What does the mother in two kinds learn?

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Ashley Kannan eNotes educator| Certified Educator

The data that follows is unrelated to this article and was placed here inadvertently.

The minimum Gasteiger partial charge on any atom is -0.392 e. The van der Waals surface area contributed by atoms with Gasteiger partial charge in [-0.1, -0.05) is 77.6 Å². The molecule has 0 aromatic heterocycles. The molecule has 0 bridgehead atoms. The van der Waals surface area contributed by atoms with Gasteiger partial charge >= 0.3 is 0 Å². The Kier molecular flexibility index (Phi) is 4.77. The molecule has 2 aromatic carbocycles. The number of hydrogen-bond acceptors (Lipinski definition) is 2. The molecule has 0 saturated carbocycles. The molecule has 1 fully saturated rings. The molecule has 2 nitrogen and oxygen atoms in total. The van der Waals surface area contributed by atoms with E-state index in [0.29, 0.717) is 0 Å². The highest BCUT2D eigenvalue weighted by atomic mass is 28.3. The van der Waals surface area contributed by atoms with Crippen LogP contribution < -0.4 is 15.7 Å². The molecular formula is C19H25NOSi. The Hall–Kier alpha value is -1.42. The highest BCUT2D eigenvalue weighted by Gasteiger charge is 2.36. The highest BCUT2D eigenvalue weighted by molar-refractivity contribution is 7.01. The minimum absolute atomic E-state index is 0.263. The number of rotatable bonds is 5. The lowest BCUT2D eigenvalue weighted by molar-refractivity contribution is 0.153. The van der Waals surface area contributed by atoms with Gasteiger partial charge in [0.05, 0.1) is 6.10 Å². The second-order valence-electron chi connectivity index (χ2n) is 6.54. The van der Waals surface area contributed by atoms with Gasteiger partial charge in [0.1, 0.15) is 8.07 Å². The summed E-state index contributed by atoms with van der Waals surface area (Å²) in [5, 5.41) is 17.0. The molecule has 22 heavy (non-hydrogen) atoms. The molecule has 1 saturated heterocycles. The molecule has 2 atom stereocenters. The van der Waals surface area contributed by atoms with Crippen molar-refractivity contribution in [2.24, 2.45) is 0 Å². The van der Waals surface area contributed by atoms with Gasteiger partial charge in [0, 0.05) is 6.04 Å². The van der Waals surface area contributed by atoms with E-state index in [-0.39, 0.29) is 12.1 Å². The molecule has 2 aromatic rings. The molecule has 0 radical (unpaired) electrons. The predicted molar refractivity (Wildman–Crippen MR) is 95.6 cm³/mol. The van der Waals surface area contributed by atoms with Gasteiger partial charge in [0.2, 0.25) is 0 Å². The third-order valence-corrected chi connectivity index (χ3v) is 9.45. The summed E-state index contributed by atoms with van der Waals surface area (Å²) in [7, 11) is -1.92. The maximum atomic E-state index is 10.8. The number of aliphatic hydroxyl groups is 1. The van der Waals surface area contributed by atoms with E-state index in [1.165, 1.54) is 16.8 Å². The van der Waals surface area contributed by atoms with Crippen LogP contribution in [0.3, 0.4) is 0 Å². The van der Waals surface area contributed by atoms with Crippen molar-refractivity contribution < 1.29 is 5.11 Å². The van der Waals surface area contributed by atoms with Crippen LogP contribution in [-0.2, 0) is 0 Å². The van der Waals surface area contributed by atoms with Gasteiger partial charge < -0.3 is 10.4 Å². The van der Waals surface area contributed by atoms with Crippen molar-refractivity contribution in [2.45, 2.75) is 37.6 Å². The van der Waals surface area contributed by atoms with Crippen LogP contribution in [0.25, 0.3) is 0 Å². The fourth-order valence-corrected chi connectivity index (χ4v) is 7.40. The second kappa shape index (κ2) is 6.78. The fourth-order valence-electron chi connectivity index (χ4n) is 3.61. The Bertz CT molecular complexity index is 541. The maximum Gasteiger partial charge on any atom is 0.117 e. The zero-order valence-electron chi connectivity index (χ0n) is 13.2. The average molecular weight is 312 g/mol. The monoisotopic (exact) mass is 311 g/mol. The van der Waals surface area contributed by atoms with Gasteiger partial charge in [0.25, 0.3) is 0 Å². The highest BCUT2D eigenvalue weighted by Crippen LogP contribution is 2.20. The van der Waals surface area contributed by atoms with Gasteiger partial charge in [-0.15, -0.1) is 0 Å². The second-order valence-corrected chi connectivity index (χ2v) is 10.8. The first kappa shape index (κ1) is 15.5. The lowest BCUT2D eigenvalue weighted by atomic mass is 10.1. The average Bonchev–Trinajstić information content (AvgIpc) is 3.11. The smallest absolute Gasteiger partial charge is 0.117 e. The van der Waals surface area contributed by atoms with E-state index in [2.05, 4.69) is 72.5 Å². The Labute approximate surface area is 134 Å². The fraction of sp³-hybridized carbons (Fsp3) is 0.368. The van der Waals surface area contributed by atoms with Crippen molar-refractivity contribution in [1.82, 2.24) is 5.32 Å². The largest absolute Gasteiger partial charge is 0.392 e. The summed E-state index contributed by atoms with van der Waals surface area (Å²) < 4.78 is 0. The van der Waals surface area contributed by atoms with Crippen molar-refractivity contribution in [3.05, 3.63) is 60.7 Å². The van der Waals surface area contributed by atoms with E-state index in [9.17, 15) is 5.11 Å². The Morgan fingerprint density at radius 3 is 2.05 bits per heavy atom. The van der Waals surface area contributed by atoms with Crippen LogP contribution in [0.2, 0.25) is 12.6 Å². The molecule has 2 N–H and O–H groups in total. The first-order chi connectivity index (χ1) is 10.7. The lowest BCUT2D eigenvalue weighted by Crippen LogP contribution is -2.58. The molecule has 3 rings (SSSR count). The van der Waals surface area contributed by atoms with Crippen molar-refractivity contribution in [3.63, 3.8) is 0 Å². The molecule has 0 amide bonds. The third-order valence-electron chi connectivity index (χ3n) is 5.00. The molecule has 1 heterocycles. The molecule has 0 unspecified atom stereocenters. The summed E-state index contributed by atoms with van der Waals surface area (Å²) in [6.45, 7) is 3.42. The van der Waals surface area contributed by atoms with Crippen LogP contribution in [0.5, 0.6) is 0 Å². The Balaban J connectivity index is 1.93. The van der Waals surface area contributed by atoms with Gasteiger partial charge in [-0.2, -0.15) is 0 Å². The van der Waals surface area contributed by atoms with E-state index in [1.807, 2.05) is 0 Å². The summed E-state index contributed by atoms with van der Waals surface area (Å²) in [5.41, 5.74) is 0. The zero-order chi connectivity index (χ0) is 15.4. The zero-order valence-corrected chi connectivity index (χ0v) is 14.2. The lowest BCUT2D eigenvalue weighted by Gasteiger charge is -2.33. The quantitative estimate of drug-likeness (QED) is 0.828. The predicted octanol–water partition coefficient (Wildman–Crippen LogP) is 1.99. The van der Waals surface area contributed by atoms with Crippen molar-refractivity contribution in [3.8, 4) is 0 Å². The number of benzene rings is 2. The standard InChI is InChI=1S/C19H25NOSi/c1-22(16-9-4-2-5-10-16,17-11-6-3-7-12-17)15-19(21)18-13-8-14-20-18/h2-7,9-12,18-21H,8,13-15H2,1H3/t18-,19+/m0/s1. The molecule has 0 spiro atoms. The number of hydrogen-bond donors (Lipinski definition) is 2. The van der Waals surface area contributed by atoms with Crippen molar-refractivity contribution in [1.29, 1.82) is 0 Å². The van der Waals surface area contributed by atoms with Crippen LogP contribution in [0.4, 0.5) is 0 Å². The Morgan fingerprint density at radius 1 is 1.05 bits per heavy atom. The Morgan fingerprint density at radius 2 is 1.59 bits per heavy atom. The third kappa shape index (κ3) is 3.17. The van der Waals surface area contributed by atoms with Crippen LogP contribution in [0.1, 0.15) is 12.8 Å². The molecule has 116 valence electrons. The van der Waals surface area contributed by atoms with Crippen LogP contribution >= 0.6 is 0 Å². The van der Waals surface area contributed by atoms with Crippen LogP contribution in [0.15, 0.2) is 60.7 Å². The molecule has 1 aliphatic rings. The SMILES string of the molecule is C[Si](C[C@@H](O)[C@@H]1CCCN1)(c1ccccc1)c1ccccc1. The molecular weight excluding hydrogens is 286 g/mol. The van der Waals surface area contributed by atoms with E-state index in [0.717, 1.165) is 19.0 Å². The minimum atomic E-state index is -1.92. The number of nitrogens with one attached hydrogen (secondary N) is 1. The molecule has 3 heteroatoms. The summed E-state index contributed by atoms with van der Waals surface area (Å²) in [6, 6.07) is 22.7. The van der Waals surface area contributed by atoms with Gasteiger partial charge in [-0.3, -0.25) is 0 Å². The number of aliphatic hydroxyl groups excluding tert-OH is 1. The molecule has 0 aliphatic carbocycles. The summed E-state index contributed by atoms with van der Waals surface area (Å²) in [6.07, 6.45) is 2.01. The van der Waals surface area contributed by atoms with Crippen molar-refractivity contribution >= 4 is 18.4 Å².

In my mind, the daughter is the one who probably learns more than the mother.  Yet, the mother does learn some rather harsh truths about herself and her daughter.  The most obvious lesson learned is that she is unable to compel her daughter to live out her own dreams.  Jing- Mei is miserable in learning the piano, but the mother believes in the notion of "being anything you want in America."  She forces this vision on her daughter through piano lessons.  When Jing- Mei says what she does out of anger, the mother stops forcing the lessons and the piano goes away.  She learns that she cannot "make" her daughter accept her own dreams.  Part of this is because she learns much about herself.  The mother's own brutal past in China helps her to embrace so eagerly the notion of self definition in American dreams.  This is almost a flight from her own pain- ridden past and through Jing- Mei's rejection, the mother learns that she is unable to run away from her own past, which follows her like a shadow even though she has left it physically.